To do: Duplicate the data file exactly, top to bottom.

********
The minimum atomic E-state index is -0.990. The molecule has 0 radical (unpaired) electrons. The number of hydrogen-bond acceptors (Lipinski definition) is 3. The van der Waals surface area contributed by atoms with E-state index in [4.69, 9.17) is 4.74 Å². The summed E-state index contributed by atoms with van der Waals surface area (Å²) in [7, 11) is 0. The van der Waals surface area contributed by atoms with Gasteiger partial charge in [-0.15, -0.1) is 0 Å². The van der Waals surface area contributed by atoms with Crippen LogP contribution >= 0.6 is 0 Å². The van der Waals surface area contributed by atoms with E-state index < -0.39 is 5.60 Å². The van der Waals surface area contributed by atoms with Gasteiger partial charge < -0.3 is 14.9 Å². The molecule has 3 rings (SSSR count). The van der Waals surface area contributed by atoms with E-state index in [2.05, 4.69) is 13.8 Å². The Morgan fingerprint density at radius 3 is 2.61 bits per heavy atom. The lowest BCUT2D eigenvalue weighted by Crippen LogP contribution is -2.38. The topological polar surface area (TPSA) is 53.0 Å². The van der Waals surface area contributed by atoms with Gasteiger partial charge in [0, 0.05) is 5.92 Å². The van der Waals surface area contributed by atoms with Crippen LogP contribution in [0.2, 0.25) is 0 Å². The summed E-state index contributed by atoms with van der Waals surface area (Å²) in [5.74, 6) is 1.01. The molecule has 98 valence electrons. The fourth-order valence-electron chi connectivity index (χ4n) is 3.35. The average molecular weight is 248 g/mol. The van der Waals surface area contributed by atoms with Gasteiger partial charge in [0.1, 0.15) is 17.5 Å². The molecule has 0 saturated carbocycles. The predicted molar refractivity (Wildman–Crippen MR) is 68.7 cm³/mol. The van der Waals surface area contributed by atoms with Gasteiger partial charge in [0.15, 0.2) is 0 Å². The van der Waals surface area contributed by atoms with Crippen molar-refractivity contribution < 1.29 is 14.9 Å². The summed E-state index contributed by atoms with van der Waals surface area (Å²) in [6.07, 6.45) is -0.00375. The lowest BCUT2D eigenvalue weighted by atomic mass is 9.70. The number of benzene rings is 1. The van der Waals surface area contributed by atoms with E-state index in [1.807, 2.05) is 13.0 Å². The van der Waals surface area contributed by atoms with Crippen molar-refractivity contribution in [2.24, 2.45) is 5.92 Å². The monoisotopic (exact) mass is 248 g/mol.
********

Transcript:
The minimum atomic E-state index is -0.990. The molecule has 0 radical (unpaired) electrons. The number of hydrogen-bond acceptors (Lipinski definition) is 3. The van der Waals surface area contributed by atoms with E-state index in [4.69, 9.17) is 4.74 Å². The summed E-state index contributed by atoms with van der Waals surface area (Å²) in [7, 11) is 0. The van der Waals surface area contributed by atoms with Gasteiger partial charge in [-0.15, -0.1) is 0 Å². The van der Waals surface area contributed by atoms with Crippen LogP contribution >= 0.6 is 0 Å². The van der Waals surface area contributed by atoms with E-state index < -0.39 is 5.60 Å². The van der Waals surface area contributed by atoms with Gasteiger partial charge < -0.3 is 14.9 Å². The molecule has 3 rings (SSSR count). The van der Waals surface area contributed by atoms with E-state index in [2.05, 4.69) is 13.8 Å². The Morgan fingerprint density at radius 3 is 2.61 bits per heavy atom. The lowest BCUT2D eigenvalue weighted by Crippen LogP contribution is -2.38. The topological polar surface area (TPSA) is 53.0 Å². The van der Waals surface area contributed by atoms with Gasteiger partial charge in [0, 0.05) is 5.92 Å². The van der Waals surface area contributed by atoms with Crippen LogP contribution in [0.2, 0.25) is 0 Å². The summed E-state index contributed by atoms with van der Waals surface area (Å²) in [5.74, 6) is 1.01. The molecule has 98 valence electrons. The fourth-order valence-electron chi connectivity index (χ4n) is 3.35. The average molecular weight is 248 g/mol. The van der Waals surface area contributed by atoms with Gasteiger partial charge in [0.1, 0.15) is 17.5 Å². The molecule has 0 saturated carbocycles. The predicted molar refractivity (Wildman–Crippen MR) is 68.7 cm³/mol. The van der Waals surface area contributed by atoms with Gasteiger partial charge in [0.15, 0.2) is 0 Å². The van der Waals surface area contributed by atoms with Crippen molar-refractivity contribution < 1.29 is 14.9 Å². The summed E-state index contributed by atoms with van der Waals surface area (Å²) in [6.07, 6.45) is -0.00375. The lowest BCUT2D eigenvalue weighted by atomic mass is 9.70. The number of benzene rings is 1. The van der Waals surface area contributed by atoms with E-state index in [1.807, 2.05) is 13.0 Å². The van der Waals surface area contributed by atoms with Crippen molar-refractivity contribution in [2.24, 2.45) is 5.92 Å². The monoisotopic (exact) mass is 248 g/mol.